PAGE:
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First thing's first: Rudy Gay had a debut to remember, scoring a game-high 20 points on 8-16 shooting and making about as good a first impression as could be hoped for. He wasn't, however, the story of the night.
The story would lie in the defensive effort of the Toronto Raptors (17-30), who held the L.A. Clippers and Lob City - albeit without MVP candidate Chris Paul (fractured right kneecap) - to a season-low73 points and only 45 points after three quarters en route to a blowout 98-73 win. The Clippers, who have averaged over 100 points per game this season, shot just 34.7% (25-72) from the floor and 15.8% (3-19) from three-point range while turning the ball over 14 times. In fact, they couldn't even connect from the free throw line (20-31, 64.5%).
The Clips were clearly lethargic playing the first of seven road games against Eastern opposition without Paul, but credit the Raptors for rising to the occasion against a Western power. They contested shots (six blocks), owned the paint (38-30 PIP, 45-37 rebounds) and held a significant advantage from beyond the arc (nine more made three's on just seven more attempts).
Call it a great first impression on both sides of the spectrum. Gay instantly upped the team's athleticism and seemed genuinely happy to be in Toronto (a key element for a club often struggling with an inferiority complex), all the while stepping in immediately as the team leading scorer. He and DeMar DeRozan looked as though they intended to disprove critics' questions about deep shooting on the wing, making a combined five of their nine attempts from three. Meanwhile, the 26-year old was surely left wondering how his new teammates had lost 14 more games than they had won, particularly given their stand out 'D'. It also helped that, whether it was due to Gay's debut or a rare Blake Griffin appearance in T.O., a boisterous, near-capacity crowd was on hand to add an amped up feel to the proceedings. Expect that crowd to be back in-house on Sunday to greet LeBron James, Chris Bosh and the Miami Heat.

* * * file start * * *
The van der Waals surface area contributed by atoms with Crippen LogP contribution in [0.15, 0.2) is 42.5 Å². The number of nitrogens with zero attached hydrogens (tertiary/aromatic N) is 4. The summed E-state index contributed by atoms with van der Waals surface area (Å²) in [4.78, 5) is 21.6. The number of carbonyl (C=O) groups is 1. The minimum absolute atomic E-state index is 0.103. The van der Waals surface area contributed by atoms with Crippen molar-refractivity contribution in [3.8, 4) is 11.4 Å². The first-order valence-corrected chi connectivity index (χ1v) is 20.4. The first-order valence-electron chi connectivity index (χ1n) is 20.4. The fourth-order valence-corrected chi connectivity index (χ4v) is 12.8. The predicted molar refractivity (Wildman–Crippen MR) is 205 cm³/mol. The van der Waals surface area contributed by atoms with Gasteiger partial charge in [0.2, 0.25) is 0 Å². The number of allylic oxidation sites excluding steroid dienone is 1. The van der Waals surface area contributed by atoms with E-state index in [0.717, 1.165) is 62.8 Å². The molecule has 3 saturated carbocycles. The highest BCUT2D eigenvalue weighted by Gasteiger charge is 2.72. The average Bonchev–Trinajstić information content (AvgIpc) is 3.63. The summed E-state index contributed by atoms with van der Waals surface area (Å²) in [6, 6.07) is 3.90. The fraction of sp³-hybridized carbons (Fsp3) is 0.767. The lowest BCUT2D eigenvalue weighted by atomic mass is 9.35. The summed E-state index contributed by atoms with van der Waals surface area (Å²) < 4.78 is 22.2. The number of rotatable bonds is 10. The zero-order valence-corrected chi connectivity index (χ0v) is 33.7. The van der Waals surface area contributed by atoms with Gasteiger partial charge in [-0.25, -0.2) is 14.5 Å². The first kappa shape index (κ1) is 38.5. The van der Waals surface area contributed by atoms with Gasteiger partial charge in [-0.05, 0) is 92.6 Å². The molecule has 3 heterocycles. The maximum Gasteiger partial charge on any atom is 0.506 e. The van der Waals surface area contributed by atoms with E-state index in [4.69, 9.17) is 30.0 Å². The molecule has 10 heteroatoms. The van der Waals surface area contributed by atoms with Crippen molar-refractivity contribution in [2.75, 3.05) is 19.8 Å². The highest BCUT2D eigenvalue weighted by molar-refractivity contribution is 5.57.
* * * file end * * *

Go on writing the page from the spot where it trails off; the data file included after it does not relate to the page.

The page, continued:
Do the Clippers have enough depth up front? It's a question I hadn't really considered prior to Friday night, but none of their glut of small forwards (Lamar Odom, Grant Hill, Caron Butler or a suspended Matt Barnes) can really compensate for a lack of a viable third big behind Griffin and DeAndre Jordan. L.A. got 26 of their rebounds from Griffin/Jordan/Butler - and Butler managed just one made basket from inside the arc. On the other side of the court, Amir Johnson and Aaron Gray combined for 28 boards, including nine on the offensive glass. Johnson was particularly on, picking up 19 points to go along with his 16 rebounds. And then there's Jonas Valanciunas, who compiled more bad stats (five personal fouls and two turnovers) than good ones (no points and three rebounds), but earns a mention within 'The Good' simply for returning to the lineup at a time when the team lost 30 minutes up front with the trade of Ed Davis.
Butler's Bush League Move
Here, have a look. No, it's not a "rookie mistake" for Valanciunas to accept Butler's seemingly genuine attempt at a concessionary high five with the clock winding down in a blowout. What was he supposed to do - decline until the final buzzer actually sounds? No, this is a punk move by a veteran player who should be above such stupidity. Congrats, Caron, on two cheap, meaningless points. Strangely, I don't get too worked up over running up the score late in a blowout (why should a pro team ever take it easy on the opposition, regardless of the score?). But this is just a cheap trick.
Miami is in town on Super Bowl Sunday (2:00pm, TSN). While that normally means the Bosh hate takes centre stage, Sunday afternoon will be primarily about the star-laden Gay vs. LeBron head-to-head.
Prediction: Raps 102, Heat 97 (32-10 this season)